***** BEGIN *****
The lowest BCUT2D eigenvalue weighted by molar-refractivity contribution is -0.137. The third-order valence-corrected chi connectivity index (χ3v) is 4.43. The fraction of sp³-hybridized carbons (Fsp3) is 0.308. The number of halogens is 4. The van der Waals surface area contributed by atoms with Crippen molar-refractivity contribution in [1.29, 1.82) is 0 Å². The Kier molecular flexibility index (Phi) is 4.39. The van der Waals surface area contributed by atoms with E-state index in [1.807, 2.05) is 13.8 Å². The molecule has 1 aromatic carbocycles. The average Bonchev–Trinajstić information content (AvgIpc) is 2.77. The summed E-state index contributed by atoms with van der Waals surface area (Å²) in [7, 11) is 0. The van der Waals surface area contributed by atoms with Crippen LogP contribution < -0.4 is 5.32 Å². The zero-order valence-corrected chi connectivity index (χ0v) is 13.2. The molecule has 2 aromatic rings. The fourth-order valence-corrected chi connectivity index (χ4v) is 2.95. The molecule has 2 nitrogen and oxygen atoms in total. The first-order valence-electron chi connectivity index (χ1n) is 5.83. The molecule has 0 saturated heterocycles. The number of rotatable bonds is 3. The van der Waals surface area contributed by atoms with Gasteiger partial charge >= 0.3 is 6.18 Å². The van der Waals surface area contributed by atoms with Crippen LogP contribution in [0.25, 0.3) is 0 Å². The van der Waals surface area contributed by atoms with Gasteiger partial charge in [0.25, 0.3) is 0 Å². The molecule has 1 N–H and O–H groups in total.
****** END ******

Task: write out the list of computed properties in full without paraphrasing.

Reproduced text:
The lowest BCUT2D eigenvalue weighted by molar-refractivity contribution is -0.137. The third-order valence-corrected chi connectivity index (χ3v) is 4.43. The fraction of sp³-hybridized carbons (Fsp3) is 0.308. The number of halogens is 4. The van der Waals surface area contributed by atoms with Crippen molar-refractivity contribution in [1.29, 1.82) is 0 Å². The Kier molecular flexibility index (Phi) is 4.39. The van der Waals surface area contributed by atoms with E-state index in [1.807, 2.05) is 13.8 Å². The molecule has 1 aromatic carbocycles. The average Bonchev–Trinajstić information content (AvgIpc) is 2.77. The summed E-state index contributed by atoms with van der Waals surface area (Å²) in [7, 11) is 0. The van der Waals surface area contributed by atoms with Crippen LogP contribution < -0.4 is 5.32 Å². The zero-order valence-corrected chi connectivity index (χ0v) is 13.2. The molecule has 2 aromatic rings. The fourth-order valence-corrected chi connectivity index (χ4v) is 2.95. The molecule has 2 nitrogen and oxygen atoms in total. The first-order valence-electron chi connectivity index (χ1n) is 5.83. The molecule has 0 saturated heterocycles. The number of rotatable bonds is 3. The van der Waals surface area contributed by atoms with Gasteiger partial charge >= 0.3 is 6.18 Å². The van der Waals surface area contributed by atoms with Crippen LogP contribution in [0.25, 0.3) is 0 Å². The van der Waals surface area contributed by atoms with Gasteiger partial charge in [0.25, 0.3) is 0 Å². The molecule has 1 N–H and O–H groups in total.